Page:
Which one should be used for a story written in the past tense? Example:

But just as I was about to consider that possibility, I spotted something: a blood-stained feather. It was caught between two strands of grass, a few inches above the ground, beating in wind like a little flag. I knelt down and picked it up. Yes, it definitely belonged to the faceless man. But where had he gone?

Or should I have said, But where did he go, instead? The former I think is gramatically correct, but the seocnd one sounds more natural to me for some reason.


How about this passage?

The room fell quiet again. I regretted bringing up the topic. What was I thinking? Did I really believe she would agree? I gazed out the window.

2 Answers 2


I think "gone" fits better with what you have written. My reasoning is that he had left that area a while before the character had come to this conclusion. If the faceless man had been in the presence of the character, but the character had lost track of him, then I would lean the other way "He'd been there a moment ago, now I was left wondering, where did he go?"

  • Thanks, I incorporated your edits. How about the passage in the EDIT?
    – wyc
    Commented Feb 25, 2014 at 0:37
  • 1
    I find the "Gazed out the window" to be an abrupt change, giving me a bit of mental whiplash. How about something like "I tried to seek refuge from my worries by looking out the window" This allows you to tie the 'thinking' back to the 'physical'. Just my 2 cents. Commented Feb 25, 2014 at 4:16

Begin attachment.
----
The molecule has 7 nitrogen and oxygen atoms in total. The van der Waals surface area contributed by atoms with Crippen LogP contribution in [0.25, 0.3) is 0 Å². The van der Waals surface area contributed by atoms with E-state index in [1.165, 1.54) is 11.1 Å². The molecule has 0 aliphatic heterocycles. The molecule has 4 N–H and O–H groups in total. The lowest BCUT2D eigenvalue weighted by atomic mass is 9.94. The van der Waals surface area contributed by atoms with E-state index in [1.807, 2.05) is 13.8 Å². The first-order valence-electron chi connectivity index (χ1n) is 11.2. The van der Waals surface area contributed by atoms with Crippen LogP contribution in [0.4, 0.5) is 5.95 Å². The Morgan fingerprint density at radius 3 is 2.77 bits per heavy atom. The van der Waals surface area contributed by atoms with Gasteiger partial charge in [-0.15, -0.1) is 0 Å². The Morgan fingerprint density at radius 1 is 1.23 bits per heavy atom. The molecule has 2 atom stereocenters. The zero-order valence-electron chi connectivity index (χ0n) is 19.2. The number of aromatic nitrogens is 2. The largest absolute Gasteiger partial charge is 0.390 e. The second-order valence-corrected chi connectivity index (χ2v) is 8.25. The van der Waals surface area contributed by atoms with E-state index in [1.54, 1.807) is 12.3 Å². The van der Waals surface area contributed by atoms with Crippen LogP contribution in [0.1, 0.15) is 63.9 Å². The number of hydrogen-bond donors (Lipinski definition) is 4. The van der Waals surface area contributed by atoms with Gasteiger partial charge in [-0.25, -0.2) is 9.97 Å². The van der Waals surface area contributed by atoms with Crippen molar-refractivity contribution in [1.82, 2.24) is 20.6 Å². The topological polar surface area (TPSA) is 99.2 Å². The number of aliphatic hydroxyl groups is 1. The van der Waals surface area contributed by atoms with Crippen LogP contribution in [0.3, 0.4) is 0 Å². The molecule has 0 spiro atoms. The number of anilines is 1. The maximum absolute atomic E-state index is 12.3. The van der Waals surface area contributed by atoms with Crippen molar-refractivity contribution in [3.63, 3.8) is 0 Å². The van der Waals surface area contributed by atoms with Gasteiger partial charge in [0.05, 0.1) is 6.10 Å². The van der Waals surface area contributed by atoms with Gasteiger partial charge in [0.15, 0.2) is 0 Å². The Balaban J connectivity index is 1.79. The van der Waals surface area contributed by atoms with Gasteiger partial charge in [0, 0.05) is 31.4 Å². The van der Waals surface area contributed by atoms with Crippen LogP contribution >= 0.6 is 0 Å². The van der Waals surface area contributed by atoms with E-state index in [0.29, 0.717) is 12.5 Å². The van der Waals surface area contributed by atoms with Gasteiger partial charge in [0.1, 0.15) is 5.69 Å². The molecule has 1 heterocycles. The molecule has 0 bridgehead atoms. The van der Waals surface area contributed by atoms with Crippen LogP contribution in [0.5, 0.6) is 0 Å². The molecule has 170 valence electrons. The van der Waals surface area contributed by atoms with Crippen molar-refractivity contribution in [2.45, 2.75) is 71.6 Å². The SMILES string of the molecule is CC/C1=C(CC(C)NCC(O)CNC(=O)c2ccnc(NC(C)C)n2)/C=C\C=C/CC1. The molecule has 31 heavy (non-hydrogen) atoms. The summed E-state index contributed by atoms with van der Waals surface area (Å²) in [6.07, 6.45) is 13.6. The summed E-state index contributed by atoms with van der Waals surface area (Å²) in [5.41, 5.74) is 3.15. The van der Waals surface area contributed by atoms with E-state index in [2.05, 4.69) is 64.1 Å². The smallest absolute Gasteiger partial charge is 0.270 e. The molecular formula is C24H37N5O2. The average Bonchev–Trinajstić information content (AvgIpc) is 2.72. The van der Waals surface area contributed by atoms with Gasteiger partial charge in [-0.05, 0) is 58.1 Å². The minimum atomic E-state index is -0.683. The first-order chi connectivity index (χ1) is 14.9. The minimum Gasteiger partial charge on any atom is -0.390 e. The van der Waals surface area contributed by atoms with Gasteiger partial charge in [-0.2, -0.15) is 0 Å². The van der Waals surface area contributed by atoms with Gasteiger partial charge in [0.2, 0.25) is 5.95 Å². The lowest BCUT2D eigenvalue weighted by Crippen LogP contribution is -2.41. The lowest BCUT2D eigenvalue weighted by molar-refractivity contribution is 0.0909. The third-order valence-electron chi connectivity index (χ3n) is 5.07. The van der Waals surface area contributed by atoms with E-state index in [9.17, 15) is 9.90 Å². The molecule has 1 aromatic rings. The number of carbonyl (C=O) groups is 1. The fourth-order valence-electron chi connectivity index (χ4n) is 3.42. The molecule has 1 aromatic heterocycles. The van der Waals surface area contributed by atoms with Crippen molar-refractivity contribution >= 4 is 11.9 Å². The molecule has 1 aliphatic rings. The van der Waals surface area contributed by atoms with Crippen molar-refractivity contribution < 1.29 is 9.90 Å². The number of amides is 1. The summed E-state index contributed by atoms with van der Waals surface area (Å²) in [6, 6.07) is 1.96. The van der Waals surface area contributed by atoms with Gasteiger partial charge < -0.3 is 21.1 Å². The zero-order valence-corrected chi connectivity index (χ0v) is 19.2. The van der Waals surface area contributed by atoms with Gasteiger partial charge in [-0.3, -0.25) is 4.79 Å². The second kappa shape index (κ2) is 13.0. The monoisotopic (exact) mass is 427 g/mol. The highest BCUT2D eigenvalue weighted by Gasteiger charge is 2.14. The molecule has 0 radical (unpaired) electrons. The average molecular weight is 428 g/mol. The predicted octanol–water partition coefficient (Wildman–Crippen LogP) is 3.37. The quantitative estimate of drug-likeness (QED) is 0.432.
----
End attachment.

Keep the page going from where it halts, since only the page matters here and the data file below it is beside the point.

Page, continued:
Both phrasings refer to an action that occurred in the past (his going). The additional nuance you need to consider here is whether the question itself sounds like it occurred in the past. A question that is part of the narrative should sound like a past question, just like the other events you report.

"Where had he gone?" fits in with the past-tense telling of the story. While yes, you could imagine someone asking "where had he gone?" in a present-tense setting, it's not the most natural formation. With "where had he gone?", both the going and the asking are in the past.

"Where did he go", while referring to an action in the past (his going), sounds like a question in the present. "Had gone" is a marker for the past perfect (completed action), while "did go" sounds like a still-current action. (I am desperately reaching for proper grammar terms here and failing. Sorry.)

Consider this example: you're standing on a street corner minding your own business when a suspicious-looking person carrying a bag of money runs past you. Soon after a policeman arrives and asks you about the person he was chasing. What do you think he asks you? Most likely "which way did he go?" -- indicating a current question.

You are telling a story of past events, so you want the question to come across as a past event too, in order to fit in. Therefore, "which way had he gone?" will fit better in your narrative if it is the narrator who's asking the question.

Another approach would be to have a character ask the question (possibly your POV character asking himself mentally); if your character asks the question as a question in the story, then "which way did he go?" would be better because from his point of view the situation is current and active. If you do that, use the standard dialogue markers -- either or both of quotation marks and something like "he wondered" or "he asked himself".

  • Thanks for your feedback. How about the passage in the EDIT?
    – wyc
    Commented Feb 25, 2014 at 0:37
  • @Monica, How is "where had he gone?" even usable in a present-tense setting?
    – Pacerier
    Commented Mar 30, 2017 at 9:18

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